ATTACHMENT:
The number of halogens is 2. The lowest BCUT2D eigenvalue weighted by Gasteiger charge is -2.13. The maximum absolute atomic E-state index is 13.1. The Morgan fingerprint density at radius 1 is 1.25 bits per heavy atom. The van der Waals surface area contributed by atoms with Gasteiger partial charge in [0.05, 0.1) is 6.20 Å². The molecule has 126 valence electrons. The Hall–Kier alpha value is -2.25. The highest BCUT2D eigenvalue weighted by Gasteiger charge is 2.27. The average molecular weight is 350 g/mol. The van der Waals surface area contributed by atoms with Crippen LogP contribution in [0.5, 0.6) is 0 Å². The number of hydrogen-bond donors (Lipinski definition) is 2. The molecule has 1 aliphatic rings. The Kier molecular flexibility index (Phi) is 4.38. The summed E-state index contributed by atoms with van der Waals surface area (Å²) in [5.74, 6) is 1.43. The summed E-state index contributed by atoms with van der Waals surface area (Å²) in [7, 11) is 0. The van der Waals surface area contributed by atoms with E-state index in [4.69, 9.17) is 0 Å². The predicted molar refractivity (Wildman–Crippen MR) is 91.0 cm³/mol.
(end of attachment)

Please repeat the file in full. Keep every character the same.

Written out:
The number of halogens is 2. The lowest BCUT2D eigenvalue weighted by Gasteiger charge is -2.13. The maximum absolute atomic E-state index is 13.1. The Morgan fingerprint density at radius 1 is 1.25 bits per heavy atom. The van der Waals surface area contributed by atoms with Gasteiger partial charge in [0.05, 0.1) is 6.20 Å². The molecule has 126 valence electrons. The Hall–Kier alpha value is -2.25. The highest BCUT2D eigenvalue weighted by Gasteiger charge is 2.27. The average molecular weight is 350 g/mol. The van der Waals surface area contributed by atoms with Crippen LogP contribution in [0.5, 0.6) is 0 Å². The number of hydrogen-bond donors (Lipinski definition) is 2. The molecule has 1 aliphatic rings. The Kier molecular flexibility index (Phi) is 4.38. The summed E-state index contributed by atoms with van der Waals surface area (Å²) in [5.74, 6) is 1.43. The summed E-state index contributed by atoms with van der Waals surface area (Å²) in [7, 11) is 0. The van der Waals surface area contributed by atoms with E-state index in [4.69, 9.17) is 0 Å². The predicted molar refractivity (Wildman–Crippen MR) is 91.0 cm³/mol.